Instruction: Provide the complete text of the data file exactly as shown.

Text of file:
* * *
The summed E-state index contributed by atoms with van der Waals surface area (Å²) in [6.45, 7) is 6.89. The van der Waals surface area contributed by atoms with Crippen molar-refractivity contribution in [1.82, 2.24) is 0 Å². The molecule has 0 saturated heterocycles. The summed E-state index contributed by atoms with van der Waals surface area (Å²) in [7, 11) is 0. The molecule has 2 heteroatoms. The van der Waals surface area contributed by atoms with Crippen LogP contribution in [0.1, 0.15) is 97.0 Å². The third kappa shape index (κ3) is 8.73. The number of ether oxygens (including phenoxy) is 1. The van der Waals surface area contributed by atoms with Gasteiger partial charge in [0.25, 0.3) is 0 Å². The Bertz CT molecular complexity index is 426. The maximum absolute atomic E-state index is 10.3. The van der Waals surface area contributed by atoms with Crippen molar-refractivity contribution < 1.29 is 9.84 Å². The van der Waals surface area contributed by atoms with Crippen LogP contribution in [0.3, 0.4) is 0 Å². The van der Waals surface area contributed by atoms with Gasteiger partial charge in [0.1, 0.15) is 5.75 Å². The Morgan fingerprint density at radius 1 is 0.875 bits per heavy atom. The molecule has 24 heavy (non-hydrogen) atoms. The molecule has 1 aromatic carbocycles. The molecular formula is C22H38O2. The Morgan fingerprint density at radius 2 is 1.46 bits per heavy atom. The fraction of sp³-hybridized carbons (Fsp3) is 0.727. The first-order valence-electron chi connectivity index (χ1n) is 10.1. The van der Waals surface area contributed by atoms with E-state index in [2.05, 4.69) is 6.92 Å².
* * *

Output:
The summed E-state index contributed by atoms with van der Waals surface area (Å²) in [6.45, 7) is 6.89. The van der Waals surface area contributed by atoms with Crippen molar-refractivity contribution in [1.82, 2.24) is 0 Å². The molecule has 0 saturated heterocycles. The summed E-state index contributed by atoms with van der Waals surface area (Å²) in [7, 11) is 0. The molecule has 2 heteroatoms. The van der Waals surface area contributed by atoms with Crippen LogP contribution in [0.1, 0.15) is 97.0 Å². The third kappa shape index (κ3) is 8.73. The number of ether oxygens (including phenoxy) is 1. The van der Waals surface area contributed by atoms with Gasteiger partial charge in [0.25, 0.3) is 0 Å². The Bertz CT molecular complexity index is 426. The maximum absolute atomic E-state index is 10.3. The van der Waals surface area contributed by atoms with Crippen molar-refractivity contribution < 1.29 is 9.84 Å². The van der Waals surface area contributed by atoms with Crippen LogP contribution in [0.3, 0.4) is 0 Å². The van der Waals surface area contributed by atoms with Gasteiger partial charge in [0.1, 0.15) is 5.75 Å². The Morgan fingerprint density at radius 1 is 0.875 bits per heavy atom. The molecule has 24 heavy (non-hydrogen) atoms. The molecule has 1 aromatic carbocycles. The molecular formula is C22H38O2. The Morgan fingerprint density at radius 2 is 1.46 bits per heavy atom. The fraction of sp³-hybridized carbons (Fsp3) is 0.727. The first-order valence-electron chi connectivity index (χ1n) is 10.1. The van der Waals surface area contributed by atoms with E-state index in [2.05, 4.69) is 6.92 Å².